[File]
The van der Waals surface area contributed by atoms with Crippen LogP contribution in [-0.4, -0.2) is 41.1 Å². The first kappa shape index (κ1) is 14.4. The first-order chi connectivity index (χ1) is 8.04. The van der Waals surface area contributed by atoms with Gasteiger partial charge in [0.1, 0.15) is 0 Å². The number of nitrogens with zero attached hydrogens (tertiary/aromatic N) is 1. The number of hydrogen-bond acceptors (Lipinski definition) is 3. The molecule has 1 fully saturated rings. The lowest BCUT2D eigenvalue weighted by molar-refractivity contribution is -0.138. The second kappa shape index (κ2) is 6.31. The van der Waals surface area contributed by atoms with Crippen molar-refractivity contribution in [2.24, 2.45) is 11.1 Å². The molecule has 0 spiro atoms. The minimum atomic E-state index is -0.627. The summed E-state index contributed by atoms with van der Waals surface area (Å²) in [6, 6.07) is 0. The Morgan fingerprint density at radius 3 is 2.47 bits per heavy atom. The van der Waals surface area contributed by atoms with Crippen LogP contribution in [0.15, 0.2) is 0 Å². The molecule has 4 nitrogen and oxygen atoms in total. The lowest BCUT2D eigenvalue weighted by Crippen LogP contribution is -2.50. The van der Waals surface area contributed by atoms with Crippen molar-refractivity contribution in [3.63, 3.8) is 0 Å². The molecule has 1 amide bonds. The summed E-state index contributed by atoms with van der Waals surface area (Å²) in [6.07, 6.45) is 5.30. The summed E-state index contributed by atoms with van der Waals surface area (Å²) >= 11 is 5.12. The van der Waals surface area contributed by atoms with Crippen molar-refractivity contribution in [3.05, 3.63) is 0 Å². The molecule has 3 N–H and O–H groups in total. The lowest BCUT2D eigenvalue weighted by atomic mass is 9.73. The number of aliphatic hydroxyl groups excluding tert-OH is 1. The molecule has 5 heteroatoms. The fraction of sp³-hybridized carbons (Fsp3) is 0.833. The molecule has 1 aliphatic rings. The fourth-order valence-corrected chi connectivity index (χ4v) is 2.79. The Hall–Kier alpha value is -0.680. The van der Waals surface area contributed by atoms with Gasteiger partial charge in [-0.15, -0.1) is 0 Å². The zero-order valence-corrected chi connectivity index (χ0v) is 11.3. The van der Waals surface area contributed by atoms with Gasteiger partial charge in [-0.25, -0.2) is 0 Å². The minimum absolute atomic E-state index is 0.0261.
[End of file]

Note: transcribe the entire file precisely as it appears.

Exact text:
The van der Waals surface area contributed by atoms with Crippen LogP contribution in [-0.4, -0.2) is 41.1 Å². The first kappa shape index (κ1) is 14.4. The first-order chi connectivity index (χ1) is 8.04. The van der Waals surface area contributed by atoms with Gasteiger partial charge in [0.1, 0.15) is 0 Å². The number of nitrogens with zero attached hydrogens (tertiary/aromatic N) is 1. The number of hydrogen-bond acceptors (Lipinski definition) is 3. The molecule has 1 fully saturated rings. The lowest BCUT2D eigenvalue weighted by molar-refractivity contribution is -0.138. The second kappa shape index (κ2) is 6.31. The van der Waals surface area contributed by atoms with Crippen molar-refractivity contribution in [2.24, 2.45) is 11.1 Å². The molecule has 0 spiro atoms. The minimum atomic E-state index is -0.627. The summed E-state index contributed by atoms with van der Waals surface area (Å²) in [6, 6.07) is 0. The Morgan fingerprint density at radius 3 is 2.47 bits per heavy atom. The van der Waals surface area contributed by atoms with Crippen LogP contribution in [0.15, 0.2) is 0 Å². The molecule has 4 nitrogen and oxygen atoms in total. The lowest BCUT2D eigenvalue weighted by Crippen LogP contribution is -2.50. The van der Waals surface area contributed by atoms with Crippen molar-refractivity contribution in [3.63, 3.8) is 0 Å². The molecule has 1 amide bonds. The summed E-state index contributed by atoms with van der Waals surface area (Å²) in [6.07, 6.45) is 5.30. The summed E-state index contributed by atoms with van der Waals surface area (Å²) >= 11 is 5.12. The van der Waals surface area contributed by atoms with Crippen molar-refractivity contribution in [3.05, 3.63) is 0 Å². The molecule has 3 N–H and O–H groups in total. The lowest BCUT2D eigenvalue weighted by atomic mass is 9.73. The number of aliphatic hydroxyl groups excluding tert-OH is 1. The molecule has 5 heteroatoms. The fraction of sp³-hybridized carbons (Fsp3) is 0.833. The molecule has 1 aliphatic rings. The fourth-order valence-corrected chi connectivity index (χ4v) is 2.79. The Hall–Kier alpha value is -0.680. The van der Waals surface area contributed by atoms with Gasteiger partial charge in [-0.15, -0.1) is 0 Å². The zero-order valence-corrected chi connectivity index (χ0v) is 11.3. The van der Waals surface area contributed by atoms with Gasteiger partial charge in [-0.25, -0.2) is 0 Å². The minimum absolute atomic E-state index is 0.0261.